Research notes: Pig Island Letters

Overhang cover: Poetry Book Society Recommendation: “The publication of In Fires of No Return (1958), which was a Poetry Book Society Recommendation, established James Baxter as the most promising of the younger New Zealand poets. This position he consolidated with Howrah Bridge and Other Poems (1961). Of that Collection, in his own words, ‘the first part was written some time ago by a man who thought he was a New Zealander; the second part lately, in the past two or three years, by a man who had become, almost unawares, a member of a bigger, rougher family. The poems written in India mark this change.’ In Pig Island Letters his concern is again with his experience of his own country, but that experience and that country are now perceived in wider, more symbolic terms. These poems move with a muscular energy and authority only to be seen in the work of a poet who has found his subject and his voice.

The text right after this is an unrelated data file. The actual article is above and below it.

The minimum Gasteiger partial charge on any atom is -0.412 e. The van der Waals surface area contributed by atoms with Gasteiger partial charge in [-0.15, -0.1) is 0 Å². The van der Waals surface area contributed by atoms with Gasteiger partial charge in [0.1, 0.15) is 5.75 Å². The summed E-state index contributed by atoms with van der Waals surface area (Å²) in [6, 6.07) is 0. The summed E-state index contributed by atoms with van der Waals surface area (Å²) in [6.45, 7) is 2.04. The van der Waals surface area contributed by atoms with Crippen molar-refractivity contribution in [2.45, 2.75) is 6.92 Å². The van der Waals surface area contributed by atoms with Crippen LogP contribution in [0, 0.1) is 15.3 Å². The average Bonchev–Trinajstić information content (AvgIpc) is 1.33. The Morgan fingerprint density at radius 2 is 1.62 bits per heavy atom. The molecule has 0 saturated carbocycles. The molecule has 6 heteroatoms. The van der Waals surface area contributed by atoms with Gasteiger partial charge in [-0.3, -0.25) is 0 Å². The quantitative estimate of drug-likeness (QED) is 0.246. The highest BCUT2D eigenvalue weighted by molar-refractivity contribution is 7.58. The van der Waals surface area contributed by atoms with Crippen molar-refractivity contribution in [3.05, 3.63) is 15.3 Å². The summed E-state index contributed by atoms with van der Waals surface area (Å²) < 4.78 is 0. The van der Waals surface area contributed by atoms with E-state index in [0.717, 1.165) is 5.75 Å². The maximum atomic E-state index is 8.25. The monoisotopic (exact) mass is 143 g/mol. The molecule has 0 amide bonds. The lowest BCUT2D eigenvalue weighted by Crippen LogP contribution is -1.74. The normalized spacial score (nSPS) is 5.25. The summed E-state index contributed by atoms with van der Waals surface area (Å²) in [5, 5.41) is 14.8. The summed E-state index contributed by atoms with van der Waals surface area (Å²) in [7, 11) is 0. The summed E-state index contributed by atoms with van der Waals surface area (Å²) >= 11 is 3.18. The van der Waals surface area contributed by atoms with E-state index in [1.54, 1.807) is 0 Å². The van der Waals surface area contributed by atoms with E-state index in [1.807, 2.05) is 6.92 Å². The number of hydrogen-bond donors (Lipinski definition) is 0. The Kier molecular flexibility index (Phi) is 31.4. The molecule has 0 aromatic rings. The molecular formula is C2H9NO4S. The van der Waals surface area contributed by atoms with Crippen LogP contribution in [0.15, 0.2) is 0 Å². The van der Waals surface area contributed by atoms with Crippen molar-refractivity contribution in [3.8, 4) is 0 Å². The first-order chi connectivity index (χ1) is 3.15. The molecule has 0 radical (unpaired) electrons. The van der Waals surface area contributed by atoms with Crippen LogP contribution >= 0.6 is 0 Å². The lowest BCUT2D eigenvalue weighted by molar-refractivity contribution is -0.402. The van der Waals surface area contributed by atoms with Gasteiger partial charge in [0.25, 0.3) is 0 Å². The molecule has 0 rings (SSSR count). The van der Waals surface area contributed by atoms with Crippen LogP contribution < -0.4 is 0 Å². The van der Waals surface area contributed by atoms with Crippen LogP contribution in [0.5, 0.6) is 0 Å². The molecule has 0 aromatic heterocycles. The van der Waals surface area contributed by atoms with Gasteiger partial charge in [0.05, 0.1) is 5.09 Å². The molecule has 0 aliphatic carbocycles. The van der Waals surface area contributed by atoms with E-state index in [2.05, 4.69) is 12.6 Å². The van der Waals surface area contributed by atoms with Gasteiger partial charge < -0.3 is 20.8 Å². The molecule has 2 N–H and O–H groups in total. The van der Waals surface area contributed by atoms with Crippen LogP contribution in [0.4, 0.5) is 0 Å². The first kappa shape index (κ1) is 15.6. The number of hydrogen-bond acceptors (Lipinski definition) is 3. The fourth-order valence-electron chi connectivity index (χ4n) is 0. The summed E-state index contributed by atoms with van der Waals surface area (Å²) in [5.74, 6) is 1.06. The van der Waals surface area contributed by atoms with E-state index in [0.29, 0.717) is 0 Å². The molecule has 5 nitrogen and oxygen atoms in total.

Acknowledgements: “The term ‘Pig Island’ is used to refer to the South Island in New Zealand vernacular, very likely on account of the wild pigs found there; but in the title of this book it is used more generally, with a satirical nuance, to refer to the whole country. In the title sequence the following words of Maori derivation are used: ‘kea‘– a mountain parrot; ‘kumara‘–sweet potato; ‘marae‘ — Maori tribal meeting ground; ‘moa”– a giant extinct wingless bird; ‘paua’– a rock shellfish; ‘puha’ — sowthistle, frequently used by Maoris as a vegetable. The ‘fish of Maui’ is the North Island of New Zealand, hooked and hauled up from the sea bottom by the legendary hero of that name. The Hunn Report is a negative and officious statement on Maori social conditions, which some Maori leaders have ironically called their Bible. Remuera, referred to by way of contrast, is a suburb of the city of Auckland, socialite by reputation. A ‘wirinun’ is an Australian tribal magician. The word ‘steam’ used in the ‘The Ballad of Grady’s Dream’ is New Zealand drunks’ slang for methylated spirits: and ‘maimai’ in ‘Prayer for a Duck-shooting Uncle’ is a word of Maori derivation by which New Zealand duck-shooters refer to the shelter of green branches constructed by the hunters for camouflage.

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